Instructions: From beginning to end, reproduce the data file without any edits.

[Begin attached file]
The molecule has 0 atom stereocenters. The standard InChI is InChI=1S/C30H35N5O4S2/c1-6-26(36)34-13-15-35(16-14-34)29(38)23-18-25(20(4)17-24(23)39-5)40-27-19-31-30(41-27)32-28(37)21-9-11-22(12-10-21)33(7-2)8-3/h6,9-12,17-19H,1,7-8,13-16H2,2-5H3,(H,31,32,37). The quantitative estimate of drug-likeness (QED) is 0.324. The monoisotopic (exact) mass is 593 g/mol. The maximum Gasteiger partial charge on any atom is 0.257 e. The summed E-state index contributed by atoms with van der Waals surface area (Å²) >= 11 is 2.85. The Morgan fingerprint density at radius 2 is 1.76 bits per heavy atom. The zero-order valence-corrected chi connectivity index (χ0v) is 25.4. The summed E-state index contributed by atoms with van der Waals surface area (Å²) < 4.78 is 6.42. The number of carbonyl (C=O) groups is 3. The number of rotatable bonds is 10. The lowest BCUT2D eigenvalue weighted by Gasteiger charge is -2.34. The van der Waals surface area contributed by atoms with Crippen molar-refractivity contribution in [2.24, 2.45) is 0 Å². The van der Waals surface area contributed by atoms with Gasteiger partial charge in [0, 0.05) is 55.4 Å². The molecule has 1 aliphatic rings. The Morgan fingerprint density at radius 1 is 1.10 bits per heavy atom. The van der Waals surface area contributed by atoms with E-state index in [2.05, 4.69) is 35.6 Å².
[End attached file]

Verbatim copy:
The molecule has 0 atom stereocenters. The standard InChI is InChI=1S/C30H35N5O4S2/c1-6-26(36)34-13-15-35(16-14-34)29(38)23-18-25(20(4)17-24(23)39-5)40-27-19-31-30(41-27)32-28(37)21-9-11-22(12-10-21)33(7-2)8-3/h6,9-12,17-19H,1,7-8,13-16H2,2-5H3,(H,31,32,37). The quantitative estimate of drug-likeness (QED) is 0.324. The monoisotopic (exact) mass is 593 g/mol. The maximum Gasteiger partial charge on any atom is 0.257 e. The summed E-state index contributed by atoms with van der Waals surface area (Å²) >= 11 is 2.85. The Morgan fingerprint density at radius 2 is 1.76 bits per heavy atom. The zero-order valence-corrected chi connectivity index (χ0v) is 25.4. The summed E-state index contributed by atoms with van der Waals surface area (Å²) < 4.78 is 6.42. The number of carbonyl (C=O) groups is 3. The number of rotatable bonds is 10. The lowest BCUT2D eigenvalue weighted by Gasteiger charge is -2.34. The van der Waals surface area contributed by atoms with Crippen molar-refractivity contribution in [2.24, 2.45) is 0 Å². The van der Waals surface area contributed by atoms with Gasteiger partial charge in [0, 0.05) is 55.4 Å². The molecule has 1 aliphatic rings. The Morgan fingerprint density at radius 1 is 1.10 bits per heavy atom. The van der Waals surface area contributed by atoms with E-state index in [2.05, 4.69) is 35.6 Å².